# Making Baryons Below the Electroweak Scale

###### Abstract

I describe a new way for baryogenesis to proceed, which evades many of the problems of GUT and electroweak scenarios. If the reheat temperature after inflation is below the electroweak scale, neither GUT baryon production nor traditional electroweak baryogenesis can occur. However, non-thermal production of sphaleron configurations via preheating could generate the observed baryon asymmetry of the universe. Such low scale baryon production is particularly attractive since it evades a number of strong constraints on reheating from gravitino and moduli production.

CWRU-P2-00

## I Introduction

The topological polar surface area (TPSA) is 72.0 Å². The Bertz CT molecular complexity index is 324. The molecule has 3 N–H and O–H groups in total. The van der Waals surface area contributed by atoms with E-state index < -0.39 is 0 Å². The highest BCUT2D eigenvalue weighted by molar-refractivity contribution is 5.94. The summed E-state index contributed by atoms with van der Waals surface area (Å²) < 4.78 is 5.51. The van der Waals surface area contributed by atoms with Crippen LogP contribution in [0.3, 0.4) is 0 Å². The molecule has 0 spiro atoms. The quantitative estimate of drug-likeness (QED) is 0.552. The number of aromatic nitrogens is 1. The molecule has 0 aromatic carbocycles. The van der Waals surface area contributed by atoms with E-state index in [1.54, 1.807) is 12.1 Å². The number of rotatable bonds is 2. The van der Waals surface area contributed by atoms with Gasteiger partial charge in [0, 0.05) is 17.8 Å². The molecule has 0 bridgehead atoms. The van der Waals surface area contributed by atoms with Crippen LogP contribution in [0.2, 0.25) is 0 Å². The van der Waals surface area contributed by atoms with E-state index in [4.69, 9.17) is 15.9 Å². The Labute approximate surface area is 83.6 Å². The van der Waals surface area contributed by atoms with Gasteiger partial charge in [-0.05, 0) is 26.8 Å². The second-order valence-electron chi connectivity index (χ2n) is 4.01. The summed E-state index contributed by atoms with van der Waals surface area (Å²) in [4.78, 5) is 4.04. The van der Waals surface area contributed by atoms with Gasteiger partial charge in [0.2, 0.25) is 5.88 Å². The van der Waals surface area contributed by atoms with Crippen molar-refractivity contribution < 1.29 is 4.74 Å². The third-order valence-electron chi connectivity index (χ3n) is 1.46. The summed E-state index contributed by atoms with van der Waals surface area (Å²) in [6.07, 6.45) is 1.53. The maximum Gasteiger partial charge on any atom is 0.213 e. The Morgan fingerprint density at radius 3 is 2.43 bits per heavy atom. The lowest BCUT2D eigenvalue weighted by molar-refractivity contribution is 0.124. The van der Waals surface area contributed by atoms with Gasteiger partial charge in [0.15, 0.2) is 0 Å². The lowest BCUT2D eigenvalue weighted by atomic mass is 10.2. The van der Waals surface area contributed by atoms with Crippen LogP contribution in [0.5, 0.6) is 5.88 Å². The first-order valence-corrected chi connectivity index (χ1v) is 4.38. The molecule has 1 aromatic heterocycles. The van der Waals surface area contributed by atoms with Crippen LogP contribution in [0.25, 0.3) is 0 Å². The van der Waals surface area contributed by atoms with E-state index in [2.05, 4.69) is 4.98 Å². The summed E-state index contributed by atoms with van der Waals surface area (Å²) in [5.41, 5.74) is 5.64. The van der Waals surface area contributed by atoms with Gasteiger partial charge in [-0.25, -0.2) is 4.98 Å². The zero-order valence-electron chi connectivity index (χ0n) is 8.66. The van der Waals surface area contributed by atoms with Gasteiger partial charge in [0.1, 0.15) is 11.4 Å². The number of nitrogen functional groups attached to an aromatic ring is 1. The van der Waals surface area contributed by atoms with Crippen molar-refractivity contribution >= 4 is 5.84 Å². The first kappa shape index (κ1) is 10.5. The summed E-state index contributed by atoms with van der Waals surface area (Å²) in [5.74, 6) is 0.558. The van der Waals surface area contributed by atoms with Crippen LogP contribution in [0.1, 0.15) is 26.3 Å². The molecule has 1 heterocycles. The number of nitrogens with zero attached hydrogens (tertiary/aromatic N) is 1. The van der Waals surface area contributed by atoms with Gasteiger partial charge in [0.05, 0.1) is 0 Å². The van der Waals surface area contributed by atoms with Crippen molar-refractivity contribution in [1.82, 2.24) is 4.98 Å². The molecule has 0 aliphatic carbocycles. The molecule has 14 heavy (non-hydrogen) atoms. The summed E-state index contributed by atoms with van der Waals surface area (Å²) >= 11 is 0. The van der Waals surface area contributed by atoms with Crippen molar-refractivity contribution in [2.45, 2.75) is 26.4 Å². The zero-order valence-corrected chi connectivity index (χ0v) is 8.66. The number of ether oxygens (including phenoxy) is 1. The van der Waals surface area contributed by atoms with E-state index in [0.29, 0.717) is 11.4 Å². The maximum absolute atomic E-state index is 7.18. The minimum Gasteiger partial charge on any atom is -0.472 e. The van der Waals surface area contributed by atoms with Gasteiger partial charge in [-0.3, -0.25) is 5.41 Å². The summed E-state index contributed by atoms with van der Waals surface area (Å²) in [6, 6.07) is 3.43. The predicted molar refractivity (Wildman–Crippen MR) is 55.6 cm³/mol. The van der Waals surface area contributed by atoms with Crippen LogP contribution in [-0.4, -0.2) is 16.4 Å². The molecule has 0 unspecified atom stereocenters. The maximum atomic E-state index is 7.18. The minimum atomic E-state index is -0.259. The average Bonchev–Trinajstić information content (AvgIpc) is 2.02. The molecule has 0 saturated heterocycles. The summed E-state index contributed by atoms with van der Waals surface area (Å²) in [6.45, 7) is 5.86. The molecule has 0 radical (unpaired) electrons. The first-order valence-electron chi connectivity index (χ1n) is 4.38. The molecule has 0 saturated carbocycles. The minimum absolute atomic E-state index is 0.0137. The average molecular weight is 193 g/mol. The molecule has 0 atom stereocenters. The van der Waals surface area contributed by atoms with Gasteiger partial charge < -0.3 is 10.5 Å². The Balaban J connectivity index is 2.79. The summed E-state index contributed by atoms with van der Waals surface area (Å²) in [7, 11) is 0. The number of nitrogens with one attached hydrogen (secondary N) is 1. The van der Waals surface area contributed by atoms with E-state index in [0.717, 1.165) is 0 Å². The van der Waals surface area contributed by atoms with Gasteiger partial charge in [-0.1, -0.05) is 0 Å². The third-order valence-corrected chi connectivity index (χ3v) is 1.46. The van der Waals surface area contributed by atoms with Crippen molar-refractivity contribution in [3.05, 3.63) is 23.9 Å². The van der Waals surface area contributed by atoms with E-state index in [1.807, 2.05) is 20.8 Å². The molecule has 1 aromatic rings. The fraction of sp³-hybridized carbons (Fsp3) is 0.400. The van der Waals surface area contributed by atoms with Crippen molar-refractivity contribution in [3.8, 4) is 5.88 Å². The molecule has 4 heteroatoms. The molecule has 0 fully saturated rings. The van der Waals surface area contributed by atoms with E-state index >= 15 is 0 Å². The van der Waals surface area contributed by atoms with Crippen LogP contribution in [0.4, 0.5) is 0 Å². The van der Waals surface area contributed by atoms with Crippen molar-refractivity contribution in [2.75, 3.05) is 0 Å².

Over the past twenty to thirty years, a variety of microphysical explanations for the observed baryon asymmetry of the universe have been proposed. Initially. Grand Unified Theories (GUTs), which easily satisfy Sakharov’s three criteria for baryogenesis, were demonstrated to be able to account for the observed baryon to photon ratio in the Universe today [1]. Although proton decay experiments soon ruled out the simplest theories, GUT baryogenesis remained a viable possibility in more complicated models. However, GUTs also lead to several cosmological problems. Since inflation erases any preexisting asymmetry, GUT baryogenesis is only possible if the reheating scale following inflation is large. It has been realized for some time that this raises the possibility of unacceptable defect and, in supersymmetric (SUSY) models, gravitino and moduli, production after inflation [2]. However, as we’ve heard in a number of talks here [3], these concerns have become much more pressing recently, with the realization that, in the context of preheating, gravitino and moduli production can be so efficient as to constrain the reheat temperature to be less than GeV in some models.